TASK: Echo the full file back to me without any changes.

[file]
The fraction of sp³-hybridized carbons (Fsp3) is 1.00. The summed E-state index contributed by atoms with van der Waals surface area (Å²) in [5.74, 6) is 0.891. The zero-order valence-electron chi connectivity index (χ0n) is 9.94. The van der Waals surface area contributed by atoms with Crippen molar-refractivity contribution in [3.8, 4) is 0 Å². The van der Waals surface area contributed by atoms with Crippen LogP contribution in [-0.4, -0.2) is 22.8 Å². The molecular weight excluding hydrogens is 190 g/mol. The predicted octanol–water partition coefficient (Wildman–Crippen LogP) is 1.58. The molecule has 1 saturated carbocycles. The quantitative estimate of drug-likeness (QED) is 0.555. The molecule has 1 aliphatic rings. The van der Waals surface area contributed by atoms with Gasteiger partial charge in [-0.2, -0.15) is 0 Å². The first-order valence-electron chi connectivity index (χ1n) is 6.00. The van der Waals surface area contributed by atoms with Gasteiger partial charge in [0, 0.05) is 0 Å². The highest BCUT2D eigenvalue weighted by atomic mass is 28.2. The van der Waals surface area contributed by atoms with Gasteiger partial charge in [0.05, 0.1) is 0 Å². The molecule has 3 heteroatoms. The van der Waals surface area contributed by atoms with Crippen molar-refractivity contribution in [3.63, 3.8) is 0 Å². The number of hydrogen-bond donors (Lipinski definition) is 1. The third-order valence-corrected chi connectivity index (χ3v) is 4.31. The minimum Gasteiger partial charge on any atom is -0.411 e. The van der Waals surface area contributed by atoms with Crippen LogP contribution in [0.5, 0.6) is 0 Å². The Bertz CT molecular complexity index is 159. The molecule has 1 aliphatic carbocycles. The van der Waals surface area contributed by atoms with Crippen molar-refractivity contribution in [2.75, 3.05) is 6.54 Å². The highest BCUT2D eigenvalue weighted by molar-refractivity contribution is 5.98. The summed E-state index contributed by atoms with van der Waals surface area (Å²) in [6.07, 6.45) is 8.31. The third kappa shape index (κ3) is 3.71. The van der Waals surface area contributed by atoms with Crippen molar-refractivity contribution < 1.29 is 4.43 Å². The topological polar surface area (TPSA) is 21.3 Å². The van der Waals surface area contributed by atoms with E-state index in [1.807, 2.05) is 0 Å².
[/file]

The fraction of sp³-hybridized carbons (Fsp3) is 1.00. The summed E-state index contributed by atoms with van der Waals surface area (Å²) in [5.74, 6) is 0.891. The zero-order valence-electron chi connectivity index (χ0n) is 9.94. The van der Waals surface area contributed by atoms with Crippen molar-refractivity contribution in [3.8, 4) is 0 Å². The van der Waals surface area contributed by atoms with Crippen LogP contribution in [-0.4, -0.2) is 22.8 Å². The molecular weight excluding hydrogens is 190 g/mol. The predicted octanol–water partition coefficient (Wildman–Crippen LogP) is 1.58. The molecule has 1 saturated carbocycles. The quantitative estimate of drug-likeness (QED) is 0.555. The molecule has 1 aliphatic rings. The van der Waals surface area contributed by atoms with Gasteiger partial charge in [-0.2, -0.15) is 0 Å². The first-order valence-electron chi connectivity index (χ1n) is 6.00. The van der Waals surface area contributed by atoms with Gasteiger partial charge in [0, 0.05) is 0 Å². The highest BCUT2D eigenvalue weighted by atomic mass is 28.2. The van der Waals surface area contributed by atoms with Gasteiger partial charge in [0.05, 0.1) is 0 Å². The molecule has 3 heteroatoms. The van der Waals surface area contributed by atoms with Crippen molar-refractivity contribution in [3.63, 3.8) is 0 Å². The number of hydrogen-bond donors (Lipinski definition) is 1. The third-order valence-corrected chi connectivity index (χ3v) is 4.31. The minimum Gasteiger partial charge on any atom is -0.411 e. The van der Waals surface area contributed by atoms with Crippen LogP contribution in [0.5, 0.6) is 0 Å². The Bertz CT molecular complexity index is 159. The molecule has 1 aliphatic carbocycles. The van der Waals surface area contributed by atoms with Crippen molar-refractivity contribution in [2.75, 3.05) is 6.54 Å². The highest BCUT2D eigenvalue weighted by molar-refractivity contribution is 5.98. The summed E-state index contributed by atoms with van der Waals surface area (Å²) in [6.07, 6.45) is 8.31. The third kappa shape index (κ3) is 3.71. The van der Waals surface area contributed by atoms with Crippen molar-refractivity contribution < 1.29 is 4.43 Å². The topological polar surface area (TPSA) is 21.3 Å². The van der Waals surface area contributed by atoms with E-state index in [1.807, 2.05) is 0 Å².